McGillion also declined to answer questions about the tax implications of Giuliani's rings, which may explain the late payments. Bill DeWitt III, one of the owners of the St. Louis Cardinals, says the team, which won the championship last year, issued 1099-MISC "miscellaneous income" forms to employees and non-employees who received rings, but the Yankees have never done that. At the time of the Yankee wins, IRS rules required the reporting of gifts of more than $10,000 by either the donor or the recipient (the threshold was recently raised to $12,000). DeWitt says that estimating a ring's value for tax purposes gets "a little gray and murky," and a Cardinal spokesman says that the club actually boosted employee salaries to cover taxes they might have to pay on the rings.

Three tax attorneys tell the Voice that Giuliani's payments may have been intended to lower the value of the gifts below the IRS thresholds. That would mean that neither the Yankees nor Giuliani would have to report the transaction. The belated payments then may have been a post-divorce or pre-presidential-campaign attempt, on the advice of tax counsel, to avoid dealing with the actual timing and true value of the rings.


Frequently ensconced in George Steinbrenner's eight-seat 31A box and four Legends 31AA seats next to the Yankee dugout while he was mayor, Giuliani and his many guests were also repeatedly given Yankee jackets, caps, autographed balls, and other gifts. "He would require gifts at every game," says a former close Giuliani aide, whose account is supported by both a Yankee source and an ex-cop assigned to the mayor. He even wanted a fitted cap with the World Series logo and other special caps, and the equipment management had to reach into the players' uniform case to find one for Giuliani's large head. The Giuliani group also raided the closet in Steinbrenner's office, even taking DiMaggio jackets with red piping for the mayor and guests. "They finally turned the spigot off in 2000 and said we just can't do it anymore," the aide recalls. The cop remembers jackets and balls—some signed by all the Yankees—stuffed in the back of the city cars they used to drive back from the stadium.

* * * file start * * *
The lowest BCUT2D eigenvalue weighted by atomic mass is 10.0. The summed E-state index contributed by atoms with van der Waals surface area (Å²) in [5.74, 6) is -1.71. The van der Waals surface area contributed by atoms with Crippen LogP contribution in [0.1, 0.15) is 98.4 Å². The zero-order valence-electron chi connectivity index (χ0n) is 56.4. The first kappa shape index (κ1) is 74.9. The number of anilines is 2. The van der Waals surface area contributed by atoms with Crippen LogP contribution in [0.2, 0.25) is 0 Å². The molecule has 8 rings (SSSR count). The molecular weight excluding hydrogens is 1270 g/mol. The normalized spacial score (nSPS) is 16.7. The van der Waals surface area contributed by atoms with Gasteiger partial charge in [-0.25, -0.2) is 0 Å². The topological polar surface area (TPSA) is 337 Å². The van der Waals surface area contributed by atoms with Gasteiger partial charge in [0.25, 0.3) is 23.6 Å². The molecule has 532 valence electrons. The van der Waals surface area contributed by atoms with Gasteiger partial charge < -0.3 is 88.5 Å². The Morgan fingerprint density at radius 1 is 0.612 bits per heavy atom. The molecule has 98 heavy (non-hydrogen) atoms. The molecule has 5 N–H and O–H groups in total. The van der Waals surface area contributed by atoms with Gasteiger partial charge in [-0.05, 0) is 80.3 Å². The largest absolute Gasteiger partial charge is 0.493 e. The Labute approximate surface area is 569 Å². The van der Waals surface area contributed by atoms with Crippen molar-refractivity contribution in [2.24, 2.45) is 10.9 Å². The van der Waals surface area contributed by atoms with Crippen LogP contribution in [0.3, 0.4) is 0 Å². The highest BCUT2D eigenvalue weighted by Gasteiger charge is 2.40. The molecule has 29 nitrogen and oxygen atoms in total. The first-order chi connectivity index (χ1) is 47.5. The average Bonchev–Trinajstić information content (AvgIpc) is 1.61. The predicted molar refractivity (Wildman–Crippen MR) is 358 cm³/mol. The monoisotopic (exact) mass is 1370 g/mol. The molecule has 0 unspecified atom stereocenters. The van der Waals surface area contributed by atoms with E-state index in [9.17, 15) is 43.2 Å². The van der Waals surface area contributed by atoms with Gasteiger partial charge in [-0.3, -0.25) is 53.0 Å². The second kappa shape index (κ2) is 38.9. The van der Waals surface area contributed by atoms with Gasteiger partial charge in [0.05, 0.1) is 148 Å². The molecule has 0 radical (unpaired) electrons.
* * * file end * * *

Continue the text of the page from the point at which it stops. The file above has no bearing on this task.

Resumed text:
The Yankees say Giuliani paid for at least some of his tickets, though he did not pay when "he attended in his official capacity." They declined to specify which games were official, or to answer detailed questions about the other largesse. Several friends who sat with Giuliani at games, like Emergency Management Director Jerry Hauer, say they were never asked to pay. "I don't believe he paid for our seats," says Hauer. "I don't think anybody paid for them. It would have cost him a fortune." Russell Harding, one of three members of his family who went to Yankee games with Giuliani and the head of the Housing Development Corporation, wrote in an e-mail disclosed after his arrest on charges of bilking the city for hundreds of thousands of dollars: "I never have to pay for things like that . . . especially Yankee tickets . . . just one of the perks I get with my job . . . And knowing the mayor doesn't hurt either." Russell's brother Robert (both are sons of Liberal Party boss Ray Harding) was actually in charge of the Yankee Stadium negotiations for Giuliani.